In December 2023, Chan and Peskin asked the city attorney to sue the State of California to challenge the implementation of SB 423, a new California law (sponsored by state Senator Scott Wiener of San Francisco) that allowed streamlined approval for housing development projects. In their letter, Chan and Peskin asserted that the law unfairly discriminated against San Francisco, and that San Francisco had sufficiently produced market-rate housing. Weiner criticized Chan's and Peskin's letter as an attempt to encourage the filing of a "frivolous lawsuit" and criticized city authorities for creating "extreme impediments" to resolving the San Francisco housing shortage.[30]

2024 election[edit]

Chan is seeking reelection in 2024, running again against Philhour in a rematch of the 2020 race. The race is hotly contested.[31][32] As was the case in the campaign four years earlier, Chan ran as a progressive while Philhour has run as a centrist/moderate.[9][32]

Personal life[edit]

Chan's long time partner, Ed, is a member of the San Francisco Fire Department. The couple has a son.[33] Like many Asian women of her generation, she is named after American news anchor Connie Chung.[34]


  1. ^ a b "District 1 | Board of Supervisors". sfbos.org. Retrieved February 24, 2021.
  2. ^ Dineen, J. K. (November 9, 2020). "Chan wins San Francisco's District One race as Philhour concedes". San Francisco Chronicle. Retrieved February 24, 2021.
  3. ^ "Connie Chan's lead widens in the D1 contest". The San Francisco Examiner. November 7, 2020. Retrieved March 1, 2021.
  4. ^ "Progressive Democrat Connie Chan Pulls Ahead in SF Supervisor Race". www.khsu.org. November 8, 2020. Retrieved March 1, 2021.
  5. ^ a b c d Dan Gentile (November 16, 2020). "What District 1 Supervisor Connie Chan learned from Kamala Harris". SFGATE.
  6. ^ a b c d e Fracassa, Dominic (January 20, 2020). "Longtime local political aide to run for SF Richmond District's supervisor seat". San Francisco Chronicle. Retrieved February 24, 2021.
  7. ^ a b c "Chan Declares Victory in Tight San Francisco District 1 Supervisor Race". NBC Bay Area. November 10, 2020. Retrieved February 24, 2021.
  8. ^ a b Thadani, Trisha (September 23, 2020). "S.F. still faces a housing crisis. Where do the Board of Supervisors candidates stand on fixing it?". San Francisco Chronicle. Retrieved November 4, 2021.
  9. ^ a b St. John Barned-Smith, Tempers flare when S.F. candidate's campaign sign is removed, San Francisco Chronicle (February 5, 2024).
  10. ^ "SF supe introduces legislation to create first city-run 'public bank'". Mission Local. January 27, 2021. Retrieved February 25, 2021.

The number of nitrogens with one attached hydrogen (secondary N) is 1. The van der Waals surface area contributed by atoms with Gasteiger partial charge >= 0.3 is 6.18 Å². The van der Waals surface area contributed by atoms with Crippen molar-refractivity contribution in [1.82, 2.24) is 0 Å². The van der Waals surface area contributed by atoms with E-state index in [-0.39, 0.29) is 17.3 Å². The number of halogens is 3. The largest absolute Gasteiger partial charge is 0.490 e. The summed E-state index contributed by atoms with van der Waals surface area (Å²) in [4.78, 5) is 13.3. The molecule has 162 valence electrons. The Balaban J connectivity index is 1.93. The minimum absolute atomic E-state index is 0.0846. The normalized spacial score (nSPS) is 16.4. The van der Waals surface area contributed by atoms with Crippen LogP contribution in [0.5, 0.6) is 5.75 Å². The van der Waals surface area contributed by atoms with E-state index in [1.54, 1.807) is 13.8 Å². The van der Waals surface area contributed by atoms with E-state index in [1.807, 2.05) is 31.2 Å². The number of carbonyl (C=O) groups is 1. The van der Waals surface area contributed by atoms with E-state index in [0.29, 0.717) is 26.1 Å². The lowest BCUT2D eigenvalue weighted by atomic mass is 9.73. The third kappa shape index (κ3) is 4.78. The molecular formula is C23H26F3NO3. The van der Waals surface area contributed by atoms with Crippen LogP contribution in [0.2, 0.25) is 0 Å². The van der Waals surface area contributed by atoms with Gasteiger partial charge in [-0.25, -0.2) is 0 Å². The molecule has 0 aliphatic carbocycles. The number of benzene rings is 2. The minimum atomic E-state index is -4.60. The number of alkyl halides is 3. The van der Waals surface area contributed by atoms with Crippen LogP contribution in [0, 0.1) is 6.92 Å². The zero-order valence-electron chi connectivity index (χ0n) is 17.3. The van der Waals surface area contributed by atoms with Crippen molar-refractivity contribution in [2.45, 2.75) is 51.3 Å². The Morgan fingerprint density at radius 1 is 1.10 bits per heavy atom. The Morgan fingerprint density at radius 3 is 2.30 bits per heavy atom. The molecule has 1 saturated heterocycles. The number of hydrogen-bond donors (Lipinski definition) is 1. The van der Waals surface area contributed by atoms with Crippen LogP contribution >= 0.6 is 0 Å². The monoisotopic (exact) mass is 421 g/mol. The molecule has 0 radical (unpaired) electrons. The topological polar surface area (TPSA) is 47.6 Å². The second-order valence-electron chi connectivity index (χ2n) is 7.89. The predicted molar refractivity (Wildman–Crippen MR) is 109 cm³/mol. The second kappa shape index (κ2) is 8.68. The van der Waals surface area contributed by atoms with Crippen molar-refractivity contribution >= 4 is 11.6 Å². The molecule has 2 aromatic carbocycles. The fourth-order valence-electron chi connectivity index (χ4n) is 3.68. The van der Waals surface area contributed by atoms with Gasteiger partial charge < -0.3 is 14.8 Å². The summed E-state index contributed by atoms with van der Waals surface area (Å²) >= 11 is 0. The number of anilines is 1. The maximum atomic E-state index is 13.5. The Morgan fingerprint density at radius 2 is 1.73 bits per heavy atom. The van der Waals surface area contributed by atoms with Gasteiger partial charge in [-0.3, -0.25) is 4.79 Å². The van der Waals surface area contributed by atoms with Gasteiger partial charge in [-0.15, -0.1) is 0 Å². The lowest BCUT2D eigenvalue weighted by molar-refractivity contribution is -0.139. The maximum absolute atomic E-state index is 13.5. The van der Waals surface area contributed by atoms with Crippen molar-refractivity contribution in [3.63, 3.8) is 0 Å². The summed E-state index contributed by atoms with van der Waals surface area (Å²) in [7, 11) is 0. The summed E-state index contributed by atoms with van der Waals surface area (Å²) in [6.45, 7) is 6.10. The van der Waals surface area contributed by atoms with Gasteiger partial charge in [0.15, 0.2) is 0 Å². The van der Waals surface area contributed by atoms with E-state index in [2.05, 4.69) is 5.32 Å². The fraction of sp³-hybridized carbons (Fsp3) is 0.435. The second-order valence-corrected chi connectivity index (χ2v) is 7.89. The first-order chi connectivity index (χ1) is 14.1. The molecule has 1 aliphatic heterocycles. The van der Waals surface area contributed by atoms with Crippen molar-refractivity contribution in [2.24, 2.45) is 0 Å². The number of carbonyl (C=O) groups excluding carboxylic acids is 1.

11. ^ Thadani, Trisha (February 28, 2021). "Free summer camp for all young S.F. public school students? Costly city proposal could help families". San Francisco Chronicle. Retrieved March 2, 2021.
  12. ^ "SF Supervisors propose free summer programs for SFUSD students amid prolonged school closures". Bay City News. March 1, 2021. Retrieved March 2, 2021.
  13. ^ "SF Supes call for investigation into SF Parks Alliance contracts stemming from Ferris wheel debate". Bay City News. February 23, 2021. Retrieved February 24, 2021.
  14. ^ "SkyStar Observation Wheel in SF's Golden Gate Park reopens". ABC7 San Francisco. Bay City News. March 4, 2021. Retrieved March 17, 2021.
  15. ^ "Ferris Wheel Stays In San Francisco's Golden Gate Park Through 2025". Bay City News/CBS News Bay Area. March 16, 2021.
  16. ^ "Ferris wheel will spin in Golden Gate Park for 4 more years after all". KTVU FOX 2. March 16, 2021. Retrieved March 17, 2021.
  17. ^ a b c Redmond, Tim (March 3, 2023). "Budget Chair Chan prepares for serious challenges to mayor's budget priorities". 48 Hills. Retrieved February 19, 2024.
  18. ^ Wenus, Laura (May 23, 2023). "Listen: Supervisor Connie Chan digs into the budget and a bread bowl". Chronicle Podcasts. Retrieved February 19, 2024.
  19. ^ a b c Mike Ege, San Francisco lawmakers hash out $14.6B budget deal, San Francisco Standard (June 29, 2023).
  20. ^ a b c d Shanks, Adam (July 19, 2023). "SF supervisors adopt $14.6B budget, close deficit". San Francisco Examiner.
  21. ^ Knight, Heather (October 30, 2021). "S.F.'s real housing crisis: Supervisors who took a wrecking ball to plans for 800 units". San Francisco Chronicle. Retrieved August 27, 2022.
  22. ^ "Politicians Talk of Climate Change, Revert to Status Quo". Streetsblog San Francisco. August 30, 2021. Retrieved April 21, 2022.
  23. ^ "Long permitting process makes S.F.'s housing crisis even worse". The San Francisco Examiner. 2022. Retrieved April 7, 2022.
  24. ^ a b Morris, J. D. (January 27, 2022). "Mayor Breed's push to streamline housing production killed by supervisors". San Francisco Chronicle. Retrieved April 7, 2022.
  25. ^ Alvarado, Madison (October 13, 2022). "Proposition E — Affordable Housing – Board of Supervisors". San Francisco Public Press. Retrieved February 19, 2024.
  26. ^ Hom, Annika (May 24, 2022). "Affordable-housing charter amendments compete. What's the difference?". Mission Local. Retrieved February 19, 2024.
  27. ^ Chan, Connie (June 7, 2022). "City Hall: Connie Chan". Richmond Review/Sunset Beacon. Retrieved February 19, 2024.
  28. ^ Staff (May 24, 2022). "Supervisor Chan to Introduce Affordable Housing". SF Gate. Retrieved February 19, 2024.
  29. ^ Salazar, James (September 19, 2023). "When a movie house becomes homes: Alexandria Theater unveils new plan". San Francisco Examiner. Retrieved February 19, 2024.
  30. ^ Aldo Toledo, Two S.F. leaders want to sue California over its housing mandate, San Francisco Chronicle (January 2, 2024).
  31. ^ Danielle Echeverria, SF Supe Connie Chan, facing tough challenge, kicks off reelection bid, San Francisco Chronicle (March 16, 2024).
  32. ^ a b Aldo Toledo, This wealthy SF area could be deciding factor in key supervisor race, San Francisco Chronicle (March 10, 2024).
  33. ^ "District 1 | Board of Supervisors". sfbos.org. Retrieved February 25, 2021.
  34. ^ Knight, Heather (February 18, 2024). "No, Your Honor, You Can't Call Yourself 'High Justice' on the Ballot in Chinese". The New York Times. Retrieved February 18, 2024.